A push to personalize medicine can backfire when it comes to screening for colorectal cancer, says a Stanford gastroenterologist.
The seventh annual Big Data in Precision Health conference will be held May 22 and 23 on the Stanford campus; registration is now open.
An interdisciplinary team of Stanford researchers have developed a implantable, biodegradable, wireless and battery-free blood flow sensor.
Geneticist Michael Snyder has tracked the expression of his genes for three years, focusing on changes in response to chronic or acute disease.
Scientists have measured the human “exposome,” or the particulates, chemicals, and microbes that individually swarm us all, in unprecedented detail.
Stanford medical student Jason Neil Batten edits an ethics in precision health journal issue for the American Medical Association's Journal of Ethics.
PHIND scientists discuss how to stop disease in its track, aiming for earlier diagnostics and more precise medical treatments.
The new issue of Stanford Medicine explores how Stanford's health care entities crafted a shared vision that is playing out in research, education and care.
Monitoring changes in the levels of circulating bits of tumor DNA may help some lymphoma patients avoid unnecessary chemotherapy, Stanford researchers find.
Scientists who work with the Stanford Precision Health and Integrated Diagnostics Center set out to find new ways to precisely predict, prevent and diagnose diseases that range from diabetes to mental health.
At a time when technology is bringing the world closer together, the practice and potential of sharing patient data is beginning to blur the notion of “rare” diseases, and offer more options for identifying and treating conditions previously considered undiagnosed, panelists at a Stanford conference said.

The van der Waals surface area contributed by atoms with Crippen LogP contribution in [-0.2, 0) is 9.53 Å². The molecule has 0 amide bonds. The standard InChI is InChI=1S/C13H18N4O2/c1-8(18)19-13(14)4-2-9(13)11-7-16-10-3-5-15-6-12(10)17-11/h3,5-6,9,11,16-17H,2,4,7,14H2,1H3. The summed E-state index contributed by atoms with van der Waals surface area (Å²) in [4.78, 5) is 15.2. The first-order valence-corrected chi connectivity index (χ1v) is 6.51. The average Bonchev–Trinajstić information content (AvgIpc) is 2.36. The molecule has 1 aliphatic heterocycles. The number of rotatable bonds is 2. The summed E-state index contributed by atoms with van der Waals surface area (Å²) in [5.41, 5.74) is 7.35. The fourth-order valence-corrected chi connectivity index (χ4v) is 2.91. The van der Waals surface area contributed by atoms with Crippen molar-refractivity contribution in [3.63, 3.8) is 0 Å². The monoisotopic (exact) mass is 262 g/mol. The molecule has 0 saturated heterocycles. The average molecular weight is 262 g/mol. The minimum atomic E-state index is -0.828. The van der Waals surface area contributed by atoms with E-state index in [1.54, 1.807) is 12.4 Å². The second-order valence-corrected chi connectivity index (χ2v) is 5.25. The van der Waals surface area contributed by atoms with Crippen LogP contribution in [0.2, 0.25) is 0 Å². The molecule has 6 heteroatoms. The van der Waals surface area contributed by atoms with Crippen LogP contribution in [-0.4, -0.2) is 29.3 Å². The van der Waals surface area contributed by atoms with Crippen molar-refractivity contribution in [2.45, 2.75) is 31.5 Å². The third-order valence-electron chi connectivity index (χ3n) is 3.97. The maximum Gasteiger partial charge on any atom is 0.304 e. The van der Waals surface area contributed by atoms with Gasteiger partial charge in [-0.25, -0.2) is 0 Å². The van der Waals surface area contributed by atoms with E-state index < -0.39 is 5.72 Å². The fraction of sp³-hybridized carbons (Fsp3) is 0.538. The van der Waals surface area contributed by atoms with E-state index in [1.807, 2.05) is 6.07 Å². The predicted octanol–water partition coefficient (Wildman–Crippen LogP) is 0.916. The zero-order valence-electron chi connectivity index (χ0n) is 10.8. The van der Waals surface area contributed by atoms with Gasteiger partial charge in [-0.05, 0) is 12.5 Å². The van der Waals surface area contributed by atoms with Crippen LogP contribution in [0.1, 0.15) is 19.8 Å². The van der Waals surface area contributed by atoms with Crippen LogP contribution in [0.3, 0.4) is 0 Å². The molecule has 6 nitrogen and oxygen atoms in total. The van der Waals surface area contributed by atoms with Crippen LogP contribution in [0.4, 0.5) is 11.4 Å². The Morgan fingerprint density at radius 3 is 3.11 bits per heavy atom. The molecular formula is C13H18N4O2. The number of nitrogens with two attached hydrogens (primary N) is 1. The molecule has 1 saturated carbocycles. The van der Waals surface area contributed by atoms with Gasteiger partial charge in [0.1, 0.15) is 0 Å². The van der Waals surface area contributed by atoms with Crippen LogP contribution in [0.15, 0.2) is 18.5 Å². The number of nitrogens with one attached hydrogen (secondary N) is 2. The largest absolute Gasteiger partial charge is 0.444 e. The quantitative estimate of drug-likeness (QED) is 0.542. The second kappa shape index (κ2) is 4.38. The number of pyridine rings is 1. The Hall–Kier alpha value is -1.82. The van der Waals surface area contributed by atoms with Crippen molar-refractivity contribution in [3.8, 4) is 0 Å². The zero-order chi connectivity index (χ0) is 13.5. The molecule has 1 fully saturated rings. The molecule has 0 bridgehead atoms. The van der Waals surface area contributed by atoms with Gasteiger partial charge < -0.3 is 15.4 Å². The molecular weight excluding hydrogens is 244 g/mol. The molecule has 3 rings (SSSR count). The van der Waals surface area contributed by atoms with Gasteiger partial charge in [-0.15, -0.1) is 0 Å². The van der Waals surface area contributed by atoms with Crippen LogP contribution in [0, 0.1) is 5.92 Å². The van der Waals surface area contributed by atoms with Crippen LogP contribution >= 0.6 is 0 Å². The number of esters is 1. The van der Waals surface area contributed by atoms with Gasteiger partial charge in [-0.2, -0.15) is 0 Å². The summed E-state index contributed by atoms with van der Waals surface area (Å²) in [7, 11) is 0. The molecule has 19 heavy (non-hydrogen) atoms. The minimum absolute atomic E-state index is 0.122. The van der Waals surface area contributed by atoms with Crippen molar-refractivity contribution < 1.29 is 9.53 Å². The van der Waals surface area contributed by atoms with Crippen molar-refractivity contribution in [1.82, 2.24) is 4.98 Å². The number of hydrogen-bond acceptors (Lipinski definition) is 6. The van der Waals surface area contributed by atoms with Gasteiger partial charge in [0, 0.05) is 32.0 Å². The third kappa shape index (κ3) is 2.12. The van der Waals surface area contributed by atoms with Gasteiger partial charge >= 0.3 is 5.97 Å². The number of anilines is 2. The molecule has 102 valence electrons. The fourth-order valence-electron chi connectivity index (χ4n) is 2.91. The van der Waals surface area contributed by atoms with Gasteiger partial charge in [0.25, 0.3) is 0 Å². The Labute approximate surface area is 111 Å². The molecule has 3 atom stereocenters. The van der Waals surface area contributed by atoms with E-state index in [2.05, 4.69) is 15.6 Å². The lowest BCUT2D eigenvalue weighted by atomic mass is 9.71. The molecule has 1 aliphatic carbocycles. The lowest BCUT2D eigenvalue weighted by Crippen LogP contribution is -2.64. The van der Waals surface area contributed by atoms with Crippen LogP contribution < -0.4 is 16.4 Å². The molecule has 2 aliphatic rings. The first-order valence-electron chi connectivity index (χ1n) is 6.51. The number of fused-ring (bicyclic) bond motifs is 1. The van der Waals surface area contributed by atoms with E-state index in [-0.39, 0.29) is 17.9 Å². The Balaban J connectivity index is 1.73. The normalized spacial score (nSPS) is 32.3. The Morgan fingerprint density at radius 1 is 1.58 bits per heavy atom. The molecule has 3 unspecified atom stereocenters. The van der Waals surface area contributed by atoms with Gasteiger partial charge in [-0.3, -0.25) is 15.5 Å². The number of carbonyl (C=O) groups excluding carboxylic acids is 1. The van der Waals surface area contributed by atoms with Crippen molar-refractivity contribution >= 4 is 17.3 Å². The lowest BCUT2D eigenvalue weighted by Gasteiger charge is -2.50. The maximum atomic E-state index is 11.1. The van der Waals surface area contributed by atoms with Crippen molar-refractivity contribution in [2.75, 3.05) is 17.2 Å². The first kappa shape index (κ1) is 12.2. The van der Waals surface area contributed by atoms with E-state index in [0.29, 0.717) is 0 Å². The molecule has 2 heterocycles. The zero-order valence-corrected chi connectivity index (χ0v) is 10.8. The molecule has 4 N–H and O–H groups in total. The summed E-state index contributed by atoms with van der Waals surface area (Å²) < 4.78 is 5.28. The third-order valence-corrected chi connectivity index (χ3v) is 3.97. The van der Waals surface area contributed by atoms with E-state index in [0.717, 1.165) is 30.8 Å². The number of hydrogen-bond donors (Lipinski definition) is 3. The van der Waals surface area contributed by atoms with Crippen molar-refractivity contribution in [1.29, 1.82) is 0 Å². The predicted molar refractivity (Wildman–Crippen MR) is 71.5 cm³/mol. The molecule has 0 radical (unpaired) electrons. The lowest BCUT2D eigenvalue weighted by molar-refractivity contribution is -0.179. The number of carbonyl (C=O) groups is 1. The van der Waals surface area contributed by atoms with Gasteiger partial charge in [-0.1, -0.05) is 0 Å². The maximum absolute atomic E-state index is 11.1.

During a digital health-focused session at the Big Data in Precision Health conference, four speakers detailed the ways in which they're harnessing digital technologies to empower patient health.
Experts from academia, industry government and more came together at this year's Big Data in Precision Health conference to share successes, lessons and insights into how they're breaking down data to precisely advance health care and research.
Dekel Gelbman, CEO of FDNA, speaks on the role of artificial intelligence in health care, and how he sees AI contributing to genetic diagnostic in particular.
Jenna Wiens, an assistant professor at the University of Michigan, speaks to how big data, machine learning and health care intersect in advance of the Big Data in Precision Health conference at Stanford.
Jennifer Schneider, chief medical officer, breaks down her perspective on the intersection of technology and health care in preparation for this year's Big Data in Precision Health conference.